Follow me on Twitter @DrSchwark.
On a recent trip to the United Arab Emirates, I was impressed with the level of investment in infrastructure and the pace of economic development and modernization. I was also shocked, however, how little energy efficiency and conversation seemed to factor in. The way of life in Dubai and Abu Dhabi (the two emirates I visited) runs on cheap energy just as much as the economic transformation of the UAE is fuelled by oil wealth. The fact that this source of income will at some point run out clearly informa the strategic decisions the leadership in both Dubai and Abu Dhabi have made. While Dubai is striving to be a global hub for the service industries from banking and consulting to communications, Abu Dhabi seems committed to retain its leadership in energy.
Today, the United Arab Emirates occupies a prominent place in the global energy system. As one of the world’s most significant oil and gas producers, the UAE holds the seventh-largest proved reserves of oil as well as the seventh-largest proved reserves of natural gas. While some argue this locks the county into the hydrocarbon economy, the designation of Abu Dhabi as the home for the International Renewable Energy Agency (IRENA), and the UAE’s plan to build the world’s first carbon neutral city, Masdar City, prove the country’s commitment to renewable energy. To sustain the United Arab Emirates’ global energy leadership, however, this strategy needs to evolve and to be better aligned with the global transition towards low-carbon energy.
What are the driving factors in this transition? I see four factors relevant for the UAE: Firstly, because it burns cleaner and is more flexible as a fuel for power plants than other fossil fuels, natural gas will become the dominant fossil fuel. While natural gas will not fully replace oil, we will see more natural gas used in transportation. Secondly, emission of short lived greenhouse gases such as methane will see enhanced regulation with the goal of reducing these emissions significantly, if not completely. A particular focus will be on leaks from oil and gas drilling. Thirdly, energy efficiency will take on greater urgency. The world needs to use its energy better and reduce the wasteful use of its scarce energy resources. Finally, renewable energy sources will receive more support through direct or indirect subsidies.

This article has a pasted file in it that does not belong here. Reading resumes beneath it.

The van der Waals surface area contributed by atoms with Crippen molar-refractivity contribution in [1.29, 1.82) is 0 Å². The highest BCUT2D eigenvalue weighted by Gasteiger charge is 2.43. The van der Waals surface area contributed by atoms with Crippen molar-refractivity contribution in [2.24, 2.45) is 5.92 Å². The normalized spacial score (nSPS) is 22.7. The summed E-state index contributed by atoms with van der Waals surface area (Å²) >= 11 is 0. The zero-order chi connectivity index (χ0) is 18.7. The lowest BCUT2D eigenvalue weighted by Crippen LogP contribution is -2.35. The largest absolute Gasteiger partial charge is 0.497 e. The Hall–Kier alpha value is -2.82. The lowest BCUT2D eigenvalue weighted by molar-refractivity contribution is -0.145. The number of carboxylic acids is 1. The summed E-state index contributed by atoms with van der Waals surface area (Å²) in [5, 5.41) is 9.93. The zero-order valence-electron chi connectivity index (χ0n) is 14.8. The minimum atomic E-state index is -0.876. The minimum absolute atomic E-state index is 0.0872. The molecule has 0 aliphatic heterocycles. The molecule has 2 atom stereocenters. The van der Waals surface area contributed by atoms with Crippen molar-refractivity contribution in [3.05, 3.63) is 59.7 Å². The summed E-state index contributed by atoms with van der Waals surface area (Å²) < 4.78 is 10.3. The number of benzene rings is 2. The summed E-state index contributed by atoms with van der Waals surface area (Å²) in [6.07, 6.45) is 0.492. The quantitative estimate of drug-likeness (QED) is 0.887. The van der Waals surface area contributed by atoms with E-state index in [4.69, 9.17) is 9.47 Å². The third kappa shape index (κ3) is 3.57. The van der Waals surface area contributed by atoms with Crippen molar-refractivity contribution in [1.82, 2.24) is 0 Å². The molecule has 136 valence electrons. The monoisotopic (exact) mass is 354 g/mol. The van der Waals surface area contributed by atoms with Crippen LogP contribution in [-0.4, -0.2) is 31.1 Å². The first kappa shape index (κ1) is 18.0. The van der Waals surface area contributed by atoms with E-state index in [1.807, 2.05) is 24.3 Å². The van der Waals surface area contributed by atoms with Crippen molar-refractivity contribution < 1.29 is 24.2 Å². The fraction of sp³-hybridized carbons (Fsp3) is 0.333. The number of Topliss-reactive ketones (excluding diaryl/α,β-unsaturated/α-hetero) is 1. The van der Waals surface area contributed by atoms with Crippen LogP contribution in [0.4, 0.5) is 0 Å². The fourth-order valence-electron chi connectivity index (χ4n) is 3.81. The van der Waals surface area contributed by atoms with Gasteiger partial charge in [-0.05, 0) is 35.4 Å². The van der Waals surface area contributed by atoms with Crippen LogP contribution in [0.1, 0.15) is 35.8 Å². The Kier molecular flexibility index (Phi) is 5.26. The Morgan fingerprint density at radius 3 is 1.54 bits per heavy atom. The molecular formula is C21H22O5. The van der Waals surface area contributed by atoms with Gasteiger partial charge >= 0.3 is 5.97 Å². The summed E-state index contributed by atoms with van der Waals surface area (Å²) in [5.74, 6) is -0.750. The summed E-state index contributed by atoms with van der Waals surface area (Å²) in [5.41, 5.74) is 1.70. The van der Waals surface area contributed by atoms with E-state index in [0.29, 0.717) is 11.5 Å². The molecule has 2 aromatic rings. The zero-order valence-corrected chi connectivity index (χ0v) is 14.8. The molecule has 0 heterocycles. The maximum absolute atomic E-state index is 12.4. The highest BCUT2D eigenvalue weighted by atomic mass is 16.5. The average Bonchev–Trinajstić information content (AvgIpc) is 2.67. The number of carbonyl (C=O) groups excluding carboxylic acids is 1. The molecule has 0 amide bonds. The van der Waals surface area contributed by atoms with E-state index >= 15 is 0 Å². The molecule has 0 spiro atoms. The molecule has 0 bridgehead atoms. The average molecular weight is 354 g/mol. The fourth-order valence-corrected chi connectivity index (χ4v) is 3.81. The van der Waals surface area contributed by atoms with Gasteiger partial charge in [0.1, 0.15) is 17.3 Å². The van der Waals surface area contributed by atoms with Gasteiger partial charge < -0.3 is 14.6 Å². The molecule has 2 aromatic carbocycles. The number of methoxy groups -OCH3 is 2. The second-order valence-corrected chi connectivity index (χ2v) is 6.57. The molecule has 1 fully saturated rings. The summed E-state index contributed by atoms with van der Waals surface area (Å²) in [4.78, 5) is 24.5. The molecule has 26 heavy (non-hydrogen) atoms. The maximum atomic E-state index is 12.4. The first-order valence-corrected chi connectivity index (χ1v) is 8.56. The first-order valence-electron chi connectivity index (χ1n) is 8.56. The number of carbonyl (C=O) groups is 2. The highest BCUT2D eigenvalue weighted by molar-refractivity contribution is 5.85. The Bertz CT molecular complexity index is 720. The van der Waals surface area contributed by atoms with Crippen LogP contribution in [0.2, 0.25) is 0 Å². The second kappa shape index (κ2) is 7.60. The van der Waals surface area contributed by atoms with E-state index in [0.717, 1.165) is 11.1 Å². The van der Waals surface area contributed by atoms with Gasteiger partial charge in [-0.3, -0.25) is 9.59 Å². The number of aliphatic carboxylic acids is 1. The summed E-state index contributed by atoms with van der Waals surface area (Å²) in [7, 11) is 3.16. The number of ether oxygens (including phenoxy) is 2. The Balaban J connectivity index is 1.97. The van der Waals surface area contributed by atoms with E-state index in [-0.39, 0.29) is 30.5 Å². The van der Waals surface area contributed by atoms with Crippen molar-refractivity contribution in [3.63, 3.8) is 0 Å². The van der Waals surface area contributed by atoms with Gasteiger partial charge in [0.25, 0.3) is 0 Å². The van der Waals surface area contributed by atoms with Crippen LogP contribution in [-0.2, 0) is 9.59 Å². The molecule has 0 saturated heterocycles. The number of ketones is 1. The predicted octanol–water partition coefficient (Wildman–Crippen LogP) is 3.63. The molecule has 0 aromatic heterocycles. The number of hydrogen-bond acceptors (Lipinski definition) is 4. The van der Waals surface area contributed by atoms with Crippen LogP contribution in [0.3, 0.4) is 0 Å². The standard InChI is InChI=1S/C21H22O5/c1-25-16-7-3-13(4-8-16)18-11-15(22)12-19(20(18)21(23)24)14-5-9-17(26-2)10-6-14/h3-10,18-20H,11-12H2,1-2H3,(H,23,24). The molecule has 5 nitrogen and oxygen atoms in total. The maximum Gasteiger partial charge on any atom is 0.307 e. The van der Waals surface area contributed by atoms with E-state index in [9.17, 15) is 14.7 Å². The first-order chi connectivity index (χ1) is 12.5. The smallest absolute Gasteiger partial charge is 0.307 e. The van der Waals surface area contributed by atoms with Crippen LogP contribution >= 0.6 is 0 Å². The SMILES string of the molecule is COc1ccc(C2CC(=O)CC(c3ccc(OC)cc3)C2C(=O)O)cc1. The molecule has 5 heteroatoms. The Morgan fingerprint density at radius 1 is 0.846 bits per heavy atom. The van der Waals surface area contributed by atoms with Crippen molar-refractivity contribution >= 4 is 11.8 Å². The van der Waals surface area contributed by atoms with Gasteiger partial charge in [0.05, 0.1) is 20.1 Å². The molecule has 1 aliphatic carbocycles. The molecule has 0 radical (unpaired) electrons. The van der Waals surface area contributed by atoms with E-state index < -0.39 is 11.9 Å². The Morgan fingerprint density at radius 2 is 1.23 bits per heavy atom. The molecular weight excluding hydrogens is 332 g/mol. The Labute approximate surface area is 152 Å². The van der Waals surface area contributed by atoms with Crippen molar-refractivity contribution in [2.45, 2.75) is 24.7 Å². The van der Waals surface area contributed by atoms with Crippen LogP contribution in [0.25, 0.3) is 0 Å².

How does this create a leadership opportunity for the United Arab Emirates? Firstly, the UAE is already refocusing on natural gas, a shift that for instance is reflected in this year’s Abu Dhabi International Petroleum Exhibition and Conference. What is currently underrepresented, however, is the push to use natural gas in the transport sector, a transition much discussed in the U.S. and Europe.
Secondly, the United Arab Emirates should strive for environmental excellence in oil and gas production, even aiming to replace Norway as the world leader in the elimination of unintended oil and gas production-related emissions of greenhouse gases.
Thirdly, the necessary upgrade of electricity grids within the UAE provides the opportunity to take a big leap forward with the ‘smart grid’ technology that allows more intelligent demand management and the more efficient use of power generating capacity. This should be complemented with incentives to upgrade household appliances and particularly air conditioners to the latest efficiency standards. With both policies combined, the UAE could become the regional energy efficiency leader.
Fourth and finally, the most advanced Emirates, Abu Dhabi and Dubai, should evolve their existing renewable energy targets and kick-start the regional market with feed-in-tariffs for residential and small commercial solar PV systems. The sun as a resource is abundant, solar PV system prices have all but collapsed, and the German example shows that feed-in-tariffs unlock significant private investment when they are backed by a credible sovereign. More electricity from solar energy will help supply electricity in times of peak demand during the day, and an upgraded power grid should allow for the easy integration of numerous decentralized power sources.
The future energy transition provides the United Arab Emirates with the opportunity to assert its role as a global energy leader. If proactive, the UAE can truly shape the global energy agenda for the twenty-first century.